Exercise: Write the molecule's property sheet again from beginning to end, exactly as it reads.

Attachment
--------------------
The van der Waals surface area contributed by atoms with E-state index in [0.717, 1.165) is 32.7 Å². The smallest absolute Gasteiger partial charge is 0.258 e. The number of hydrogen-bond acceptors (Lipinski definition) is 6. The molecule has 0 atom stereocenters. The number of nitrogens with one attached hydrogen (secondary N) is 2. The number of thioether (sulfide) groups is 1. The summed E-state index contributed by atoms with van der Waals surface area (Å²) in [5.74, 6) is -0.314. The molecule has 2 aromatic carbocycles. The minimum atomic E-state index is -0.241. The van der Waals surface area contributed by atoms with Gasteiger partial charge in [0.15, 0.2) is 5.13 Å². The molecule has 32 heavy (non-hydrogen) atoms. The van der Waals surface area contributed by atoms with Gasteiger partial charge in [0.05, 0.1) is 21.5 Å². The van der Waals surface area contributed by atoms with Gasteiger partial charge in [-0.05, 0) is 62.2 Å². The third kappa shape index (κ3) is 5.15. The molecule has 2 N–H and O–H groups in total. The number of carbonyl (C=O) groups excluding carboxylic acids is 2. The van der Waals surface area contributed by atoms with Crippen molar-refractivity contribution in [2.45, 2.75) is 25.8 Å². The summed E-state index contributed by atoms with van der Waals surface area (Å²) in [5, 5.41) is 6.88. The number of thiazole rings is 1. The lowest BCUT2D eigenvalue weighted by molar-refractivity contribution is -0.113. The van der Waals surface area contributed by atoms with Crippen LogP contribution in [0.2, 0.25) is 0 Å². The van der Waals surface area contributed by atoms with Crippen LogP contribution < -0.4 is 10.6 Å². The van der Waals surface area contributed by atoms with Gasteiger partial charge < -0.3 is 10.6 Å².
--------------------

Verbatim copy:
The van der Waals surface area contributed by atoms with E-state index in [0.717, 1.165) is 32.7 Å². The smallest absolute Gasteiger partial charge is 0.258 e. The number of hydrogen-bond acceptors (Lipinski definition) is 6. The molecule has 0 atom stereocenters. The number of nitrogens with one attached hydrogen (secondary N) is 2. The number of thioether (sulfide) groups is 1. The summed E-state index contributed by atoms with van der Waals surface area (Å²) in [5.74, 6) is -0.314. The molecule has 2 aromatic carbocycles. The minimum atomic E-state index is -0.241. The van der Waals surface area contributed by atoms with Gasteiger partial charge in [0.15, 0.2) is 5.13 Å². The molecule has 32 heavy (non-hydrogen) atoms. The van der Waals surface area contributed by atoms with Gasteiger partial charge in [0.05, 0.1) is 21.5 Å². The van der Waals surface area contributed by atoms with Gasteiger partial charge in [-0.05, 0) is 62.2 Å². The third kappa shape index (κ3) is 5.15. The molecule has 2 N–H and O–H groups in total. The number of carbonyl (C=O) groups excluding carboxylic acids is 2. The van der Waals surface area contributed by atoms with Crippen molar-refractivity contribution in [2.45, 2.75) is 25.8 Å². The summed E-state index contributed by atoms with van der Waals surface area (Å²) in [5, 5.41) is 6.88. The number of thiazole rings is 1. The lowest BCUT2D eigenvalue weighted by molar-refractivity contribution is -0.113. The van der Waals surface area contributed by atoms with Crippen LogP contribution in [0.2, 0.25) is 0 Å². The van der Waals surface area contributed by atoms with Crippen LogP contribution < -0.4 is 10.6 Å². The van der Waals surface area contributed by atoms with Gasteiger partial charge < -0.3 is 10.6 Å².